Happy Birthday!

My mom celebrated her 96 birthday today pretty much all day long. It started this morning with phone calls from friends and distant family.  A friend, MD, came over to visit and MD’s daughter brought lunch.  MD turns 90 shortly so they had a little celebratory luncheon.  My mom had no idea that the lunch was a pretext for a drive by party that had been organized by friends from the church she has attended since the 1950’s.  A friend from the church showed up with birthday tiaras and sashes, and installed my mom and her friend in the front yard and about 20 cars of well-wishers proceeded to drive by, honking horns, leaving cards, gifts and balloons.  There was even a guy from the local news channel who  videoed segments of it for the evening news!

Then C & DK had the two of us, and two more friends from the church over to their house for a small party involving home-grilled steaks and baked potatoes and birthday cake.

Ever since my dad passed in 2014, on the day before her 90th birthday, her birthdays have been a bittersweet occasion.  Every year since then has been another year without him.  She’s finally beginning to slow down a little bit and has retired from the church choir.  But, as the card I got her said, age is irelephant.

Happy (as much as can be expected in an election year) New Year 2020!

May you and yours be safe, healthy, and near.

May you and yours be fed, clothed, housed and free from want.

May this be the year the world’s downward spiral FINALLY begins to at least level out, if not start to trend upwards. (Yes, I am a wild eyed optimist. . . )

Counting Down to Christmas

I’ve finished knitting and stuffing the Julekuler and have gotten them all packed up to be auctioned off for the scholarship fund of the Sekret Klub my mom goes to.  At left you can see some of my collection of knitting bowls — a bowl for each color, and a bowl full of booties in progress, which I can finish now that the Julekuler are off the deck. I got some stiff gold paper, poked a hole in the center of it and put the hanging loops through the hole and taped them down.  Then I put them in clear plastic bags and tied them off with a snazzy Christmas ribbon. Because of the bag dimensions, they had to angle to fit into the bags, which is just as well.  I made three of each kind:  green on red, red on green and red on white, and put one of each in each package.  They all needed to be the same assortment, since only one will be held up for bidding.   Mom has them now and will be taking them to be auctioned tomorrow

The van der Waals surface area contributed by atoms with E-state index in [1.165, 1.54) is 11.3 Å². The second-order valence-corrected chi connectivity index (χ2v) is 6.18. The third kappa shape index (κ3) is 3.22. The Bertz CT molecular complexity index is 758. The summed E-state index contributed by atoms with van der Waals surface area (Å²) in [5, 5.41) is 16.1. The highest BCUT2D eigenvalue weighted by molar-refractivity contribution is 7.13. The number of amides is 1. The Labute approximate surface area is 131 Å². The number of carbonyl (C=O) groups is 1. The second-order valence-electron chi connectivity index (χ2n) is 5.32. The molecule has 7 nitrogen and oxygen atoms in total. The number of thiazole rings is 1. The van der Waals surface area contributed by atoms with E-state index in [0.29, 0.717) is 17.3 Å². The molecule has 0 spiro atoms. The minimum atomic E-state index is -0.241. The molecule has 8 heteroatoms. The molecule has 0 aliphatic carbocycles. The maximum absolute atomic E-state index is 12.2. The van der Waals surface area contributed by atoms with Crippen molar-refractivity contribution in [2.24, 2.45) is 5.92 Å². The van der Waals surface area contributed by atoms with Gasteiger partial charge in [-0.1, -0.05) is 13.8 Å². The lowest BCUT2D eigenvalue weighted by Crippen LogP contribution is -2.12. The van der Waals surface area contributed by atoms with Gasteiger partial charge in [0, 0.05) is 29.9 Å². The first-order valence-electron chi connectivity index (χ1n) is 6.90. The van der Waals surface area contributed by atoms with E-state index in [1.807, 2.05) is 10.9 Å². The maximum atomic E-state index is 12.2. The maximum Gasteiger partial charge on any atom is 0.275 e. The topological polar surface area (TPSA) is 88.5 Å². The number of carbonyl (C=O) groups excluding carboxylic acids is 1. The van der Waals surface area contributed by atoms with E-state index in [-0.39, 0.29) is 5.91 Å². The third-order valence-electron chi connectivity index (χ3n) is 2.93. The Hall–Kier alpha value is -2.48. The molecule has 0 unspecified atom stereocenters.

This evening, I consigned the AT&T gear to FedX, so that’s out of my hair, and good riddance, and mailed a care package to my BFF.  I got the long phone cord put on the base unit for my cordless phone.  I get to coast until Christmas, which will be nice.  I’m on the brink of starting “Outlander”  I believe I’ll start with the book.   Now it’s time this buckaroo was in her beddie-boo.

No apologies for this:

Turkey, Punkins and Julekuler

Artwork © 2019 Gregory Manchess, from

Well, at lunch today, I got a rolling start on the pumpkin pie I got at the grocery store Tuesday.  Dear friends S & JH have invited us over for dinner tomorrow, so Friday, I’ll be having store-bought “leftovers” courtesy of Prater’s and Market Street with some of Prater’s good ol’ cornbread dressing, sliced chicken breast (no Carving Board turkey to be had, alas) and jellied cranberry sauce, with punkin’ pie for afters.


I’m back making Julekuler again,  The little booklet of 24 patterns is a free download from the Schachenmayr website.  The pattern is from Arne & Carlos, and they have a tutorial.  I’m doing 9 of them for the scholarship auction that Sekret Klub my mom belongs to has every year.  The members are supposed to use their talents to come up with crafts or auctionable items with the proceeds going to their scholarship fund.  My mom’s talent is getting me to do stuff for her.  One year I made snowflakes, one year washcloths, one year neck warmers.

As I have said before, there’s nothing a knitter likes better than a worthy excuse to knit something.  Like the wife of the assistant pastor of her church is expecting a baby in December . . . .  There’s a hat that goes with the ensemble, but the photograph is on my phone and not on my ‘puter and I’m not in the mood to hassle with transferring it over.   I’ve got one bootie to finish, the sweater to block and sew buttons on, and it’s done.